Sick of lawmakers’ empty talk? Let’s cut back the supply

Politics

JUDY WOODRUFF: Finally tonight, just in time for this primary season, an essay on political rhetoric.

Barton Swaim was the chief — was the speechwriter for former South Carolina Governor Mark Sanford. Swaim believes that perhaps the best solution to improving political speech is for politicians to just say less.

BARTON SWAIM, Speechwriter: It's easy to dislike politicians, especially when we hear them speak.

They cram their speeches with wonkish hooey and hedge their statements with so many qualifiers that you're sometimes left unsure what those statements even mean.

I used to work for a politician as a speechwriter, and I confess I came up with fair amount of verbal rubbish in my day. But let's give our politicians a break. We expect them to speak far too often, about far too many subjects.

Think of the president. A half-century ago, the president spoke only rarely in public, once a week maybe. Now he speaks in public settings all week long, sometimes several times in a single day, to all sorts of gatherings on a vast range of topics.

It's not natural to orate that often. You run out of interesting things to say. And, to make it worse, your every utterance is scrutinized by reporters and political adversaries for anything offensive or controversial.

So, what are politicians supposed to do? They have to speak all the time, but without saying anything that might cause trouble. They have no choice, really, but to generate reams of semi-meaningless verbiage.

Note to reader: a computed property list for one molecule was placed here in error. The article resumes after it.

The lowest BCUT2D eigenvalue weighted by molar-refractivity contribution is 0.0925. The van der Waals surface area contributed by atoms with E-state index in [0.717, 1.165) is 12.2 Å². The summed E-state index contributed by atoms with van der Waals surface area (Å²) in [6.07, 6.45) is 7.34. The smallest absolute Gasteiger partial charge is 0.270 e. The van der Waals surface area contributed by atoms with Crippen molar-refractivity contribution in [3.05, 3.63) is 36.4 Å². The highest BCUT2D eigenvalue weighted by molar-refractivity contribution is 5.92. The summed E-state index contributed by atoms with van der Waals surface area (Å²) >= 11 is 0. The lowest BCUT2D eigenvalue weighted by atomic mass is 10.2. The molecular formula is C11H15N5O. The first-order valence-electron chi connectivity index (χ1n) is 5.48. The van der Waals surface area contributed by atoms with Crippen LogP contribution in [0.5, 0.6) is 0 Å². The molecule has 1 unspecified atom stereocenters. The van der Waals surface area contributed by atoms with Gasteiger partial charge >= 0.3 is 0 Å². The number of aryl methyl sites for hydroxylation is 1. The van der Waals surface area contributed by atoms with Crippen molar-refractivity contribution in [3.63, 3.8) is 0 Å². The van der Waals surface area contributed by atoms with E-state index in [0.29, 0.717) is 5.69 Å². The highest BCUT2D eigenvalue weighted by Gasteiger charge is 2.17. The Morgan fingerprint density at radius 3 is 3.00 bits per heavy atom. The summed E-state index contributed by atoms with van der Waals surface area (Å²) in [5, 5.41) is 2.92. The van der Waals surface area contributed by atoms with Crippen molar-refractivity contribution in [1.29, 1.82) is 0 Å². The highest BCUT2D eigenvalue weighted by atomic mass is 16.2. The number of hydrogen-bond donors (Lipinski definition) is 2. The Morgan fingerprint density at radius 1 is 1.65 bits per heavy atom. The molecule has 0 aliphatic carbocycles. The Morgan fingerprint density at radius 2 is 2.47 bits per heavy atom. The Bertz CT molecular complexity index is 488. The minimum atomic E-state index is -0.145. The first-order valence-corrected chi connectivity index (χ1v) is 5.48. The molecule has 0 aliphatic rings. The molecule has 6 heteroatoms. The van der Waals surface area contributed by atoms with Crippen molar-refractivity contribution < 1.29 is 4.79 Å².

You know what it sounds like. You have heard politicians droning on about the American exceptionalism…

SEN. TED CRUZ, Republican Presidential Candidate: Exceptionalism that has made this nation a clarion voice for freedom in the world.

BARTON SWAIM: About how we can build an…

HILLARY CLINTON, Democratic Presidential Candidate: Economy where hard work is rewarded.

BARTON SWAIM: … economy where hard work is rewarded,

About how we're going to give our kids and grandkids the future they deserve.

PRESIDENT BARACK OBAMA: Give our kids and grandkids the future they deserve.

BARTON SWAIM: About how good things happen when America is engaged with friends and allies.

FORMER GOV. JEB BUSH, Florida: Alert to danger, resolved to deal with threats before they become catastrophes.

BARTON SWAIM: You have heard these phrases, sometimes many of them strung together all at once, and concluded that you don't know what any of it meant.

Of course, empty verbosity will always be a part of democratic politics. But can we lower the supply of it, even by a little? Maybe we can by asking our politicians to speak less often and about fewer things.

The politician I worked for spoke at a dizzying array of events every week, ground-breakings, ribbon-cuttings, awards ceremonies, industry group gatherings, and many others. He was invited to speak at these events chiefly because he was the governor, not because he had some special insight to impart.

In most cases, it served no useful purpose for him to be there at all. We can't stop politicians from speaking so much. There's the First Amendment. But maybe we could stop inviting them to speak so frequently.

Consider, for example, a moratorium on elected officials addressing graduation ceremonies. My guess is that most politicians would enjoy not speaking so often. Some of them like the sound of their own voice, for sure. But many of them realize that, if you want to be listened to, the best thing to do is keep quiet until you have got something to say.

JUDY WOODRUFF: And we would miss them if they spoke less.

You can watch more of our essays on our Web site. That's PBS.org/NewsHour.

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